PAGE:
The European Union is perhaps the most elaborate venture into applying the idea of ‘unity in diversity’ ever attempted. This ambitious book – the first in English to thoroughly explore this vast and multifaceted ground – convincingly demonstrates that there is such a thing as an autonomous EU ordre public, and its co-existence with the concepts of ordre public of the Member States is indeed intricate.
In a cogent, detailed analysis, the author ‘reconstructs’ the legal order of the European Union in a way that best gives meaning to the Treaties, the case law of the Court of Justice, and the various underlying principles of integration that have emerged over the decades. He focuses on instances, or touchstones, in relation to which EU law seems to be building and integrating an ordre public. Among these are the following:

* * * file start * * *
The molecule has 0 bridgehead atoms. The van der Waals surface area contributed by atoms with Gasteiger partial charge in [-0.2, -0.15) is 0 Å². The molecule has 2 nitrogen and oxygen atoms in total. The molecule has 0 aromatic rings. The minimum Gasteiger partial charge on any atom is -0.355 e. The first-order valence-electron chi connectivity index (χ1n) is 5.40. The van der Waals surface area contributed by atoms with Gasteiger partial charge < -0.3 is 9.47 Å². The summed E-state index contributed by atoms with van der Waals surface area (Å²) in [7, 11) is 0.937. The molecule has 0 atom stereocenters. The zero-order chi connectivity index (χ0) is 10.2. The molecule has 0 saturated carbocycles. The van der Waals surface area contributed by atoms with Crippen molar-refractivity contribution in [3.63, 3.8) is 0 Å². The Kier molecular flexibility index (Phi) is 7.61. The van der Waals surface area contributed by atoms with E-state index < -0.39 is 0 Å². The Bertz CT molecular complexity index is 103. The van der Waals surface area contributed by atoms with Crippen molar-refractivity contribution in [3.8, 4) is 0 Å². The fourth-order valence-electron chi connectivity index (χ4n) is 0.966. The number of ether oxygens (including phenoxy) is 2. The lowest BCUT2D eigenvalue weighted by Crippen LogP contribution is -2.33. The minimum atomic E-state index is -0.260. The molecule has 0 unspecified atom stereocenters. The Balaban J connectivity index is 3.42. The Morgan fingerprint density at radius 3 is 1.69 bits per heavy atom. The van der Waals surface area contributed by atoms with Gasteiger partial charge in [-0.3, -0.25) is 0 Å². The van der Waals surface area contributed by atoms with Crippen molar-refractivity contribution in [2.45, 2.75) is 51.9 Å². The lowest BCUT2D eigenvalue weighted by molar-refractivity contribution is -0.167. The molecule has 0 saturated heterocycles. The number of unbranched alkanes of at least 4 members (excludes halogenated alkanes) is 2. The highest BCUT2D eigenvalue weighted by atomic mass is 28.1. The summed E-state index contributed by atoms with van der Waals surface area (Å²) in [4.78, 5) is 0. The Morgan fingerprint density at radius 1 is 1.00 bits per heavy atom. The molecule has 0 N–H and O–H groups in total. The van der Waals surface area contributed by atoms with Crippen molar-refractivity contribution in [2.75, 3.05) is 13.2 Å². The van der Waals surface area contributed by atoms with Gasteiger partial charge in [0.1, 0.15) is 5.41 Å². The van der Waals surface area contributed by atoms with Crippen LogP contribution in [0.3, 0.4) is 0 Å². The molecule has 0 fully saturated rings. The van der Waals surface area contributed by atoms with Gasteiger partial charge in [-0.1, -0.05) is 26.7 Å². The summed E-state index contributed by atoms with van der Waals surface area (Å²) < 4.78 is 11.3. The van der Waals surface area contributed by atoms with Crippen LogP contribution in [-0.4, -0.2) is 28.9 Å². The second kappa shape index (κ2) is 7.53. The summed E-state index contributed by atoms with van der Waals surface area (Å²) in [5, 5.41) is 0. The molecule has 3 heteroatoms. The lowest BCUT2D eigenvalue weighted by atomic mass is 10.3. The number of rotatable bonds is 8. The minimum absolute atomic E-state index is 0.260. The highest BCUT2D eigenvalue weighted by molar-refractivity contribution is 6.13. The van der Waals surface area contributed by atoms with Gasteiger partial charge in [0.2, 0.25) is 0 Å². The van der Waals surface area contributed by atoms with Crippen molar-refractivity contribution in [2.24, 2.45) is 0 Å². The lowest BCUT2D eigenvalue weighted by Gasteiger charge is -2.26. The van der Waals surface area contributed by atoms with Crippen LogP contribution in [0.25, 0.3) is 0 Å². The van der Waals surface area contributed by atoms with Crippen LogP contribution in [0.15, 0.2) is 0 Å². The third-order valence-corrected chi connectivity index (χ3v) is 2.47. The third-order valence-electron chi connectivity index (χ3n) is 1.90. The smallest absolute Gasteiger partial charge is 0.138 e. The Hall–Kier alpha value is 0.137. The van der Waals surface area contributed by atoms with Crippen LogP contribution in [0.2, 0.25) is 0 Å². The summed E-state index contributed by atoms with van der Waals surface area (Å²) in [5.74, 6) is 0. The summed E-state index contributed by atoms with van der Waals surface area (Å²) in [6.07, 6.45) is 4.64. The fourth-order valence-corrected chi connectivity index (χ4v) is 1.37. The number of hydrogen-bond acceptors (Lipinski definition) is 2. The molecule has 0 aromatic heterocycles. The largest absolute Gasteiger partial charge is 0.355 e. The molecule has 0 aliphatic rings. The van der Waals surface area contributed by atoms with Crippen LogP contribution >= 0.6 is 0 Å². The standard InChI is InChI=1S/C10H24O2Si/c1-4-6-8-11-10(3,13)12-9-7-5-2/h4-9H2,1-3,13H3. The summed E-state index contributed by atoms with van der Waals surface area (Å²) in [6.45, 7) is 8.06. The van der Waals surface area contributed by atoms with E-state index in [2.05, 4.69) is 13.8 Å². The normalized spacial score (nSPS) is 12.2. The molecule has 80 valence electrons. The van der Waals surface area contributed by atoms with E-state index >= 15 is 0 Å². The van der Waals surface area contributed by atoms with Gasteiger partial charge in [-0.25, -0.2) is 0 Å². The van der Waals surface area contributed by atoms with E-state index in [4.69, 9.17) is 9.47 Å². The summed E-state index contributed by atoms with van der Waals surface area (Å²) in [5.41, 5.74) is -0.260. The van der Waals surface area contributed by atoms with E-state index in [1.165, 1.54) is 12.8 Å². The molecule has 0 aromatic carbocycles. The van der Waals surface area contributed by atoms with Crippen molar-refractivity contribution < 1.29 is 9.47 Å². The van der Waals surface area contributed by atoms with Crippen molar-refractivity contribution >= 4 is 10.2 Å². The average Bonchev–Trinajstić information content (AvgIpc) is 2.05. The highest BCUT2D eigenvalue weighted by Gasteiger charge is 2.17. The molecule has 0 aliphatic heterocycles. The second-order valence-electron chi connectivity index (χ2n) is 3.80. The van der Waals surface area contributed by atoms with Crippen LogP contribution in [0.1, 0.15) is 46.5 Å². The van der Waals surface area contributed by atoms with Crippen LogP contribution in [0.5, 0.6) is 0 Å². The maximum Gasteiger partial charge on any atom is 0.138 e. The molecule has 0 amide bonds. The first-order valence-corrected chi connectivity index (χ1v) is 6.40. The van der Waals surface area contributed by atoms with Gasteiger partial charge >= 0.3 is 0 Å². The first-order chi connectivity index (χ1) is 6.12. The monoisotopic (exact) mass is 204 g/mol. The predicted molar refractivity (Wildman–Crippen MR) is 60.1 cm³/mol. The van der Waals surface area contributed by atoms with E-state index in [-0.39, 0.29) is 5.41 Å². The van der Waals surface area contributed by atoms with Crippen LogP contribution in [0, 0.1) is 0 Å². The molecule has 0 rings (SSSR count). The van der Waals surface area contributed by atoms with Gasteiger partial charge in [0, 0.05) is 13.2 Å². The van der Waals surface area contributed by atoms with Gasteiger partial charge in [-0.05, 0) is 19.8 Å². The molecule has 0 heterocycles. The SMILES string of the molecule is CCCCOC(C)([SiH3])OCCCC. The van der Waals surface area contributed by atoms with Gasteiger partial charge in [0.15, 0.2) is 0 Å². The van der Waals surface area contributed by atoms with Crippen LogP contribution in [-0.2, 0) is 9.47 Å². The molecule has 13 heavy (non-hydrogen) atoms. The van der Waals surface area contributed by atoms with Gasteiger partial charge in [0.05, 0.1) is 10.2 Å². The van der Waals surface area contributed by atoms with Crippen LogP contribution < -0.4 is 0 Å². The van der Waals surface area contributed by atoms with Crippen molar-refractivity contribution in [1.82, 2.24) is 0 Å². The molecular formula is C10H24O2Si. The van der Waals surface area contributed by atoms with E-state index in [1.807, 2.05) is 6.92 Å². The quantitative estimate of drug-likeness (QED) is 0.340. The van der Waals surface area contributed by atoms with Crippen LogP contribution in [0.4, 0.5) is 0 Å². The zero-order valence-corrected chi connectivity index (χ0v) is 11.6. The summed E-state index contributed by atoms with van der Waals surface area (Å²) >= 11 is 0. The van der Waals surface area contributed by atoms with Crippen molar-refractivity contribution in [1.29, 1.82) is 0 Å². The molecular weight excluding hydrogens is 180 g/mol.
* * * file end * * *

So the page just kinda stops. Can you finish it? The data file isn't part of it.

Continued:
private international law;
international trade law and arbitration;
public international law;
the ECHR and EctHR;
public policy exceptions to the four freedoms;
national and EU procedural law; and
protection of social and labour standards.
In-depth inquiry into questions which seem subject to very specific limitations – such as when national or EU courts are under an obligation to raise issues of EU law of their own motion, or norms from which private parties may not deviate – captures the breadth of the EU ordre public, greatly clarifying the concept and the variety of ways it operates. Seeking to reconcile numerous strands and processes of EU law in a principled manner, the book reveals a significant potential for a deeper constitutional framework defining the EU ordre public and putting it into operation as a tool to help ensure unity in diversity. It will be welcomed and read closely by jurists, policymakers, and interested academics in Europe and wherever the matter of European integration is studied.